Elizabeth and I woke up to clear blue skies and sunshine on our first morning in Budapest. We decided the best way to see the city on such a beautiful day was to grab a map and just start walking. We left the Hilton Budapest City and headed straight for the Danube River.
As we worked our way South along the Danube we ran across some of Budapest’s most recognizable landmarks. Just a few blocks into our walk we actually passed the crown jewel of Budapest: The Hungarian Parliament Building.
This iconic, neo-Gothic structure was completed in 1904 and features 242 statures of Hungarian rulers, Transylvanian leaders and famous military figures on the walls. The Parliament’s main facade faces the Danube River, but we walked by the building’s main entrance on the East side.
After we passed the parliament building we came to the Shoes on the Danube Bank memorial. The 60 cast iron shoes serve as a memorial to the more than 800 Jewish citizens who were forced to take off their shoes and stand at the edge of the river as they were executed during World War II.
On a much lighter note there is a great view of Budapest’s most recognizable bridge, The Szecheyni Chain Bridge, from the memorial.
The chain bridge connects the newer, more industrial Pest side of the city with the older, more traditional Buda side of the city. Elizabeth and I walked across the Szecheyni Chain Bridge and climbed to the top of the hill to check out the Budapest Castle and the surrounding castle district.
We waited in what seemed like an obnoxiously long line to visit the Budapest Castle museum. Little did we know, we were there on a national holiday to commemorate the 1956 revolution and everything was free to the public that day. The 1956 revolution pushed the last Soviet troops out of Budapest and they were finally able to hold their first free elections. If there’s one thing I learned on my trip to Budapest it’s that this city has a very dark and tumultuous history.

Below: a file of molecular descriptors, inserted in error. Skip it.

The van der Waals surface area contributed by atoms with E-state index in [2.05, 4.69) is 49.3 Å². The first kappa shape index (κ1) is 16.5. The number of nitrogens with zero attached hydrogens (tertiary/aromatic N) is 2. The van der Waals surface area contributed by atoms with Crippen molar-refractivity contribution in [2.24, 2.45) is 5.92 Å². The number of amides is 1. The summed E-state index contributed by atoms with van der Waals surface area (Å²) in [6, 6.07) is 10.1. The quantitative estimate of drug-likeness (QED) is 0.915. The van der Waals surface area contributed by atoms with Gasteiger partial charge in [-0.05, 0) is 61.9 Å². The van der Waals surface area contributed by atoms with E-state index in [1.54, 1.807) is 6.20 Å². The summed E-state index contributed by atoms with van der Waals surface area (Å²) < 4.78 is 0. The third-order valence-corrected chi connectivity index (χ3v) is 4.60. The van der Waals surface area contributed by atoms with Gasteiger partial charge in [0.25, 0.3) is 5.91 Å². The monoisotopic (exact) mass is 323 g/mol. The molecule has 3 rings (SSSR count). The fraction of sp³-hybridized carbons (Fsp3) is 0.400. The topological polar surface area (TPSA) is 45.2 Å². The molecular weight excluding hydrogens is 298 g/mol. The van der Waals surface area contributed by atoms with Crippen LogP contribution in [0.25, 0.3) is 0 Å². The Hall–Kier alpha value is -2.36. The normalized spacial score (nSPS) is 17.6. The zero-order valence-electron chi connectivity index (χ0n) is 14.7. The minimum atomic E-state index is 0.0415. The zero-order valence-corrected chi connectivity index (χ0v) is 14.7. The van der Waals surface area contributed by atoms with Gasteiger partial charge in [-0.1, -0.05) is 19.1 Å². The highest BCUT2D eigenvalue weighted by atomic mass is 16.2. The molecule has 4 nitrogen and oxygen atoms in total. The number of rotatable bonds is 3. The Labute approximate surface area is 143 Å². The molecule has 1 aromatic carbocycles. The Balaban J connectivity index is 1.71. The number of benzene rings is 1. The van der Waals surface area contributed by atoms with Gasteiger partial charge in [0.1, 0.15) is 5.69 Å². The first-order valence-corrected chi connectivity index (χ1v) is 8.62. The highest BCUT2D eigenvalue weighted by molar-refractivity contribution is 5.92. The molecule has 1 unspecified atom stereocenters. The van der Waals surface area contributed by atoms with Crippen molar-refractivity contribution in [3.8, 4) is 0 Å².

After we left the Budapest Castle we made our way through the rest of the historic castle district. We walked the centuries-old cobblestone streets and got to see Matthias Church and the Fisherman’s Bastion.
The Fisherman’s Bastion easily offers one of the best panoramic views of Budapest so make sure you bring your camera.
On our second day Elizabeth and I planned to visit the the Szechenyi Thermal Baths. Hungary is home to over 1,000 natural spring water sources, many of which feed into local thermal baths. The Szechenyi Thermal Baths are over 100 years old and one of the largest thermal baths in all of Europe. The thermal water is made up of sulphate, calcium, magnesium, bicarbonate, fluoride and metaboric acid. Studies show that these elements can help with joint illnesses, inflammation and other orthopedic injuries.
We booked our tickets ahead of time through Trip Advisor so we got to skip the line and get our own private changing room. The Baths offer a ton of additional spa treatment options, but we just enjoyed soaking in the hot water and resting our weary, jet-lagged legs.
The last thing we had on our agenda was dinner for two at the Michelin Star restaurant Costes Downtown. I actually read about Costes Downtown in an American Airlines’ in-flight magazine on the way home from Chicago earlier that summer. It sounded like they were doing some really cool things with traditional Hungarian Cuisine so we decided to check it out.
What started out as a five course meal ended up being close to ten with the amuse-bouche, bread, pallet cleansers and the coffee. Each course was perfectly executed and was accompanied by a glass of traditional Hungarian wine. It was hands down one of the best culinary experiences of my life.
Despite the cold rainy weather, Elizabeth and I still set out to explore Budapest one last time on day three. We threw on some extra layers, purchased some crappy umbrellas and hit the road. Those umbrellas were so cheap that mine literally broke the second time I opened it.
Luckily, we stumbled onto Budapest’s Great Market Hall by pure happenstance. The Great Market Hall was created in 1897 and is Budapest’s largest and oldest indoor market. The first floor was full vendors selling fresh produce, meats, pastries and spices. The second floor was dedicated to the sale of every Budapest souvenir you could imagine and some traditional Hungarian food stands.
In an effort to stay dry we also paid a visit to the Dohany Street Synagogue. Built in 1854, the Dohany Street Synagogue seats over 3,000 people and is one of the largest synagogues in Europe.
At this point the rain had finally subsided and we went to the Karavan Food Truck Market to try some more traditional Hungarian food.
Our final activity that night was a cruise down the Danube River. Budapest at night is truly a sight to see. Every major land mark is lit up and it really gives you a whole new perspective of the city at night. The cruise was only about 30 minutes total, but offered some of the best views of the trip.
I really enjoyed exploring Budapest. I thought the city had an almost small town European feel to it despite having over a million residents. We got to see some historic architecture, learn a lot about their history and enjoy the food and the culture. I would definitely recommend visiting Budapest if you ever get the chance.
Have you been to Budapest yet?! What’re your thoughts on the city?